Salt Lake County Sheriff's Office
Kami Kay Tollefson

SALT LAKE CITY — Jurors began deliberations Wednesday after a week of testimony over whether three toddlers hurt in a Murray day care were deliberately harmed by their baby sitter, or whether a series of unfortunate accidents have been lumped together and labeled a crime.

While in the care of Kami Kay Tollefson, a 16-month-old boy was hit so hard by something in 2008 that his pancreas split.

One year later, an 18-month-old boy was somehow deprived of oxygen to the point that the blood vessels in his face burst.

And a year after that, a 13-month-old girl was hit in the head, leaving internal bleeding and detached retinas.

Prosecutors have alleged that Tollefson, 45, hit, squeezed or shook the three children, then returned them to their parents with little explanation. The case has too many injuries and too many changing explanations by Tollefson to be an accident, they told the jury.

"She was a stressed individual who took her stress out on these little kids," prosecutor Clint Heiner said during closing arguments Wednesday.

But Tollefson's attorney, Scott Williams, said prosecutors' claims that the day care owner was a high-anxiety personality burdened by stress were just accusations that hadn't been supported by any facts during the trial.

Williams urged jurors not to be swayed by sympathy and emotion as they deliberate the case, but to reach a verdict based solely on the evidence.

"She did not maliciously hurt any of these children, and this case has not been proven because she did not," Williams said, walking from his position before the jury to stand with a hand on Tollefson's shoulder.

In his closing argument, Williams claimed that unproven opinions from doctors who treated the children were insufficient to convict Tollefson. He went on to emphasize that investigations into the incidents with the first two children were initially closed with no charges filed and no restrictions on Tollefson's business. A rookie investigator chose to put the cases together when a third child was injured in 2010, he said.

"They want you to believe that zero plus zero plus zero equals three," Williams said.

Tollefson is charged with three counts of child abuse, a second-degree felony, in connection with the children's injuries. The five-man, three-woman jury also has an option to convict Tollefson of a lesser offense of negligent child abuse, a class A misdemeanor, on each charge.

Heiner told the jurors that while there is an option for a lesser conviction, prosecutors are still asking them to find Tollefson guilty of intentionally and knowingly abusing the children.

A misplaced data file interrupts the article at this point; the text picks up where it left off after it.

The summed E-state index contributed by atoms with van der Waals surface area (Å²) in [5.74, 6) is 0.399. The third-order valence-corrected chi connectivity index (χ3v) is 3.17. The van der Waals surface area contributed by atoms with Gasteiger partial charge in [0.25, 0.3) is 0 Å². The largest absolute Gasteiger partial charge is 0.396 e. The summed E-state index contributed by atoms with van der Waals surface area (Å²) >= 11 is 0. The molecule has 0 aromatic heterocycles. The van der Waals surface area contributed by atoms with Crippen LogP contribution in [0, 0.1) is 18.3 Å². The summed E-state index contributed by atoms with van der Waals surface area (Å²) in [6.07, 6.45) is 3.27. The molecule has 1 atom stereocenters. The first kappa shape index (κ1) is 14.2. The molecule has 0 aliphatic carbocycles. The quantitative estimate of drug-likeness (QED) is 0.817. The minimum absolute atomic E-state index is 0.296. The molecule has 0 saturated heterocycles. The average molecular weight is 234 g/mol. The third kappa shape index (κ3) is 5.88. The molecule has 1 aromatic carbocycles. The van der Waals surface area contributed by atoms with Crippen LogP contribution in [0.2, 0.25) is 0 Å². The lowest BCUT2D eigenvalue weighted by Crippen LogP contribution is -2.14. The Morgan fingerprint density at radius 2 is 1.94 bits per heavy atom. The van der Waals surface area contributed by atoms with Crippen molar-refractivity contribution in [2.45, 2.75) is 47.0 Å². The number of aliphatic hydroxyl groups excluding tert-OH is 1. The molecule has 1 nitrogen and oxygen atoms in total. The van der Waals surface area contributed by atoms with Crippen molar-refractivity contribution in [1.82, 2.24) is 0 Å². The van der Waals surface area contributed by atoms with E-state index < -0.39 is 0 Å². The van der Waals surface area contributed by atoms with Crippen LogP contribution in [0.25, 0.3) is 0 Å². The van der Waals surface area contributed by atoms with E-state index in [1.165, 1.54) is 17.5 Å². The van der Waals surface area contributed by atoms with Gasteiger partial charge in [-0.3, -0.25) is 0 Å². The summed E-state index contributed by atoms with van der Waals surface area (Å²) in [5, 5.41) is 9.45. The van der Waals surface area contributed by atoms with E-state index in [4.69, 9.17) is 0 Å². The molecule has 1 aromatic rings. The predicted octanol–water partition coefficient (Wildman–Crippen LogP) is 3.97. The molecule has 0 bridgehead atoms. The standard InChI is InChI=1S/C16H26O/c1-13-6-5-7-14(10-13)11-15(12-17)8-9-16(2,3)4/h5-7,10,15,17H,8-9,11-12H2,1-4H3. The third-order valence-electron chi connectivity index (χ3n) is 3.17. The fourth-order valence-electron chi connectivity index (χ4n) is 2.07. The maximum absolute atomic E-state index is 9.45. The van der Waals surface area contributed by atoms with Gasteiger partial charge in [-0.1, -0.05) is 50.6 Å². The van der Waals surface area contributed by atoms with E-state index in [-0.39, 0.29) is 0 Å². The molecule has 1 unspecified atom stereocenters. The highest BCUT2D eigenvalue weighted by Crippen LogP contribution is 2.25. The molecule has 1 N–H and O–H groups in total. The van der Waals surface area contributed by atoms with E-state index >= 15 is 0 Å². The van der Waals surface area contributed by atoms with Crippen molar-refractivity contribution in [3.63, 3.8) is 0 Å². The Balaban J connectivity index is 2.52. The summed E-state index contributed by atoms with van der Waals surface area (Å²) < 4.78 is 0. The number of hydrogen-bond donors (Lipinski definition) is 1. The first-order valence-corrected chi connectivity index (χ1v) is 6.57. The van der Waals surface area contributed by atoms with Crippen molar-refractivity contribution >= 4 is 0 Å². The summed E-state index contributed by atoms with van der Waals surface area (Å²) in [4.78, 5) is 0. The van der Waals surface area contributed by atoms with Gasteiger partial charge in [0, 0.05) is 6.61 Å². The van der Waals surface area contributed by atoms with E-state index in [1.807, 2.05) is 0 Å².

The jury deliberated the case for more than five hours Wednesday before breaking for the night. It will reconvene at 8 a.m. Thursday.

Tollefson's case has dragged through the court system for eight years as the Murray woman changed attorneys, rescheduled trial dates and negotiated with prosecutors. The case ultimately proceeded to trial after the children's mothers implored 3rd District Judge Randall Skanchy to reject a plea deal that would have required no jail time and no admission of guilt from Tollefson.

In June 2008, 16-month-old Isaak Crandall's father picked him up from Tollefson's home, becoming immediately alarmed by his limp body, shallow breathing and grunting, and a gray pallor on his skin, Heiner said.

Doctors at Primary Children's Hospital found that blunt force trauma to Isaak's abdomen had severed his pancreas.

Tollefson offered multiple explanations, according to prosecutors, including telling Isaak's parents the boy had perhaps slipped on a toy car and fallen, or had taken a tumble down some stairs. She told police, however, that she had actually found the boy lying on the ground by a swing set, where he could have fallen or been hit by an older child.

While Heiner insisted a 4-year-old could not have inflicted such a severe injury on the toddler, Williams argued that the possibility of an accident on the swingset had not been disproven.

In April 2009, Tollefson sent a text to the mother of 18-month-old Aiden Campbell saying the boy had gotten up from his nap with a rash. When the mother later came to pick up her son, she found his skin covered in small red dots, while his unfocused gaze wandered and dilated eyes didn't seem to recognize his mother.

After Aiden's pediatrician sent the boy to Primary Children's Hospital, it was determined the pinprick marks were burst capillaries due to lack of oxygen, apparently caused by forceful compression on his chest that kept him from breathing. Williams said there are accidental ways those injuries could have occurred.

In February 2010, 13-month-old HaLee Miller's mother came to Tollefson's home to pick her up, finding the girl lethargic and pale with hugely dilated eyes. The mother said Tollefson told her HaLee was likely tired because she hadn't taken a nap. Tollefson later told police that while she was changing HaLee, the girl had lifted herself up and thrown herself back while Tollefson reached away for a diaper, smacking her head.

When the girl vomited after getting in the car, she was rushed by ambulance and medical helicopter to Primary Children's Hospital, where doctors said she had been violently shaken by someone of adult strength, causing bleeding in her brain.

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Pointing to evidence HaLee's brain had bled prior to that day, Williams called the girl "tragically fragile" due to the possibility that her skull was too big for her brain, leaving her prone to accidental injury.

Heiner maintained that while HaLee had experienced some illness, she was happy and healthy in the days leading up her injury in Tollefson's care.

Heiner went on to point out that once they were out of Tollefson's care and recovered, the three children didn't experience any additional problems.

"You take away the common denominator and they do just fine," Heiner said.